Wind Data Collection and Analysis in Kumasi
Eric Osei Essandoh1
, Abeeku Brew- Hammond1,2
, Faisal Wahib Adam1
Mechanical Engineering Department, KNUST, Kumasi
The Energy Center (TEC), KNUST, Kumasi
-- This paper contributes to the effort being made byThe Energy Center (TEC), KNUST and African Union Commission to disseminate knowledge of Renewable Energy Technologies (RETs) and as well increase the awareness of the general public especially the youth of Africa in RETs by measuring the average wind speed and direction of a selected project site (designated Site 0001) on the campus of Kwame Nkrumah University of Science and Technology (KNUST). In order to generate a comprehensive wind data report for Site 0001 on KNUST campus a building-integrated hybrid mast (placed at a height of 20 m above ground level), NRG Wind instruments and data retriever as well as Stata, Microsoft Excel and WAsP software were employed. The wind data provided in this paper include monthly and annual average wind speeds, monthly wind gusts, prevailing wind direction and turbulence intensity of air flow among other parameters for Site 0001 on KNUST campus. The wind data made available by this paper can be used by both students and the general public alike for educational and agricultural purposes, air pollution and small wind turbine assessments in Kumasi.
--Renewable Energy Technologies;
building-integrated hybrid mast, air pollution
The writing of this research paper was partially driven by the need to revive the collection of climatic data initiated in 1993 but stopped in 2004 by the Solar Energy Application Laboratory (SEAL) of the Mechanical Engineering Department of KNUST. Weather data sets were collected by SEAL by employing weather monitoring equipment such as a propeller anemometer, radiometers for both global and diffuse irradiation, air-temperature/ relative humidity sensor and a rain gauge which were all manufactured by Kipp and Zonen. The climatic data collected by SEAL was obtained at a height of about 7 m. An annual average wind speed of about 1.5 m/s was recorded at the project site (the roof top of the building housing SEAL). This paper collected real wind data on two principal characteristics of wind namely wind speed and wind direction at a recording site which was located on top of the new classroom block of College of Engineering (COE) on KNUST campus at a height of 20 m.
Another interesting reason why this research work was carried out was the quest to draw or attract the attention of local scientific researchers in particular and science students in general to the need for the development of an alternative cleaner energy resource to reduce the reliance of Ghana on the most widely used fuel - fossil fuel which is unclean,
potentially expensive, finite, a contributor to climate change and an exhaustible energy resource. Coupled to this, is the need to reduce the harmful effect of global warming by switching from the use of fossil fuels to renewable energy sources so as to conserve the fossil fuel or to forgo entirely the fraction of the fossil fuel which is intended to be conserved. Global warming is caused by greenhouse gases (GHG) liberated into the atmosphere during the combustion of fossil or conventional fuels and other anthropogenic activities. The phenomenon of global warming is as a result of the inability of the trapped GHG to leave the atmosphere to outer space thus causing an atmospheric temperature disturbance on the Earth surface which in turn causes climatic change. This phenomenon indeed throws a big challenge to the entire global scientific committee to look for a solution that will disable these heat trapping gases (GHG) to lose this property that they now possess which scares and poses a serious threat on the globe. Climate change is the single most pressing issue facing the World today (IPCC, 2007 as cited by Agbeve M.S. et’ al., 2011).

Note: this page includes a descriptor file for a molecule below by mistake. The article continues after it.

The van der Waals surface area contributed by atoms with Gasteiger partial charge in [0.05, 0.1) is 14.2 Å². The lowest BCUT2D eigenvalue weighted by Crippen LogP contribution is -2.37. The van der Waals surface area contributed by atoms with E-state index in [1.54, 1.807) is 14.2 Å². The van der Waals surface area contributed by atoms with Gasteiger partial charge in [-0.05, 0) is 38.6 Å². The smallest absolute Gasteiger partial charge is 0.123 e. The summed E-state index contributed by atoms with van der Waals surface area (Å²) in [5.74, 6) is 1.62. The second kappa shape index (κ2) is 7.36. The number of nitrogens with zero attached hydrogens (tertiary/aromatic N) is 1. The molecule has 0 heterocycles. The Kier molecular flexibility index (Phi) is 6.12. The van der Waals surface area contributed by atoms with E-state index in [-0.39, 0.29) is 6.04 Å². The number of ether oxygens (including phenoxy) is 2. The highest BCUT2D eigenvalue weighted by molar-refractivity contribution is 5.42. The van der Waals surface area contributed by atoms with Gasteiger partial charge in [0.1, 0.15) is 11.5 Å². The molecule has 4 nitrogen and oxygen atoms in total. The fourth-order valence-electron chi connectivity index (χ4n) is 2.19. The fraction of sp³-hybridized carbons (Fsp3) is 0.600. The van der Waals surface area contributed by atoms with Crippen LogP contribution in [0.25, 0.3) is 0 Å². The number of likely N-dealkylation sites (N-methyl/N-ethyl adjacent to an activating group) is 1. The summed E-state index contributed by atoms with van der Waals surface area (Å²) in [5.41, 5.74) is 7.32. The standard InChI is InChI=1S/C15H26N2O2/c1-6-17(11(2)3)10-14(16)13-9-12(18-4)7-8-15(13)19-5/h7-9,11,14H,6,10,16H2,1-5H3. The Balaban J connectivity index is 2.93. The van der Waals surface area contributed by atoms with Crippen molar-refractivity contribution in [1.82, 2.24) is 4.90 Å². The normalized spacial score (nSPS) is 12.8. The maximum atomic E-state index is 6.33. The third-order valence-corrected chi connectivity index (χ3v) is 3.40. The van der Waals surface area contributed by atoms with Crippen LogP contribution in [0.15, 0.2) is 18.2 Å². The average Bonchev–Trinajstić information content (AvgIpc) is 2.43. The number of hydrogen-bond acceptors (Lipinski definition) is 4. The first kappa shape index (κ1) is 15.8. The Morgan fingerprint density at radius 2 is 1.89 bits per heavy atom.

There is really the need for the whole world to adopt the EU protocol which makes them responsible to be committed to limiting global warming to a maximum average temperature increase of 2 ◦C above pre-industrial levels (Lectenbohmer et
al., 2005). In addition, there is the need for any responsible
nation to try to diversify its energy mix by introducing some quota of renewable energy to enhance its energy mix, access and security. This work also disseminates some amount of knowledge in renewable energy technology and therefore raises awareness of people in renewable energy technologies and to be precise wind resource assessment (an aspect of wind power technology), an area which is less known in this part of the world.
This paper summarizes wind data collected from 1 March, 2011to 30 September, 2011 on the campus of Kwame Nkrumah University of Science and Technology (KNUST) using NRG System Incorporated of USA’s wind monitoring equipment made up of one # 40 maximum cup anemometer, a 200P wind vane and a Wind Explorer™ all mounted on a building-integrated tower.
considered first in any wind resource assessment without any doubts is the wind speed and for this reason the feasibility of most wind power project mainly hinges on the magnitude of the wind velocity.
II. OBJECTIVES OF THE STUDY
The main objective of this paper is to rebuild the capacity to collect and analyze wind data on KNUST campus and thereby establish a platform for future research work at KNUST on wind energy.